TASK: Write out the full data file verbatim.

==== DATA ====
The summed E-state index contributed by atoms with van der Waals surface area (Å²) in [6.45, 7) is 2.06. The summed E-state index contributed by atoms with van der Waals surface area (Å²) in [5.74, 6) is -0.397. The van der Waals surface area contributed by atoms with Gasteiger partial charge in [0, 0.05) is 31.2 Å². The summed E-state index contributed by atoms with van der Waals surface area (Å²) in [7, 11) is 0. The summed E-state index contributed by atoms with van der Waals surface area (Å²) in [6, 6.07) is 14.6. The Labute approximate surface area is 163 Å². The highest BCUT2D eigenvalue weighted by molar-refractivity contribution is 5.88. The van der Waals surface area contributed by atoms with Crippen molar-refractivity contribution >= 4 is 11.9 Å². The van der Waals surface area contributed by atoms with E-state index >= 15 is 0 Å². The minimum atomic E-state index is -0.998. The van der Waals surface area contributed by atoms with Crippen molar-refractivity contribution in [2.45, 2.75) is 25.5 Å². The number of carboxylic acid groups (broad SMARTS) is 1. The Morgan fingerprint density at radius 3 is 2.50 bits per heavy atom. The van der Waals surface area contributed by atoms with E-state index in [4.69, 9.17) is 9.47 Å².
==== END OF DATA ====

The summed E-state index contributed by atoms with van der Waals surface area (Å²) in [6.45, 7) is 2.06. The summed E-state index contributed by atoms with van der Waals surface area (Å²) in [5.74, 6) is -0.397. The van der Waals surface area contributed by atoms with Gasteiger partial charge in [0, 0.05) is 31.2 Å². The summed E-state index contributed by atoms with van der Waals surface area (Å²) in [7, 11) is 0. The summed E-state index contributed by atoms with van der Waals surface area (Å²) in [6, 6.07) is 14.6. The Labute approximate surface area is 163 Å². The highest BCUT2D eigenvalue weighted by molar-refractivity contribution is 5.88. The van der Waals surface area contributed by atoms with Crippen molar-refractivity contribution >= 4 is 11.9 Å². The van der Waals surface area contributed by atoms with E-state index >= 15 is 0 Å². The minimum atomic E-state index is -0.998. The van der Waals surface area contributed by atoms with Crippen molar-refractivity contribution in [2.45, 2.75) is 25.5 Å². The number of carboxylic acid groups (broad SMARTS) is 1. The Morgan fingerprint density at radius 3 is 2.50 bits per heavy atom. The van der Waals surface area contributed by atoms with E-state index in [4.69, 9.17) is 9.47 Å².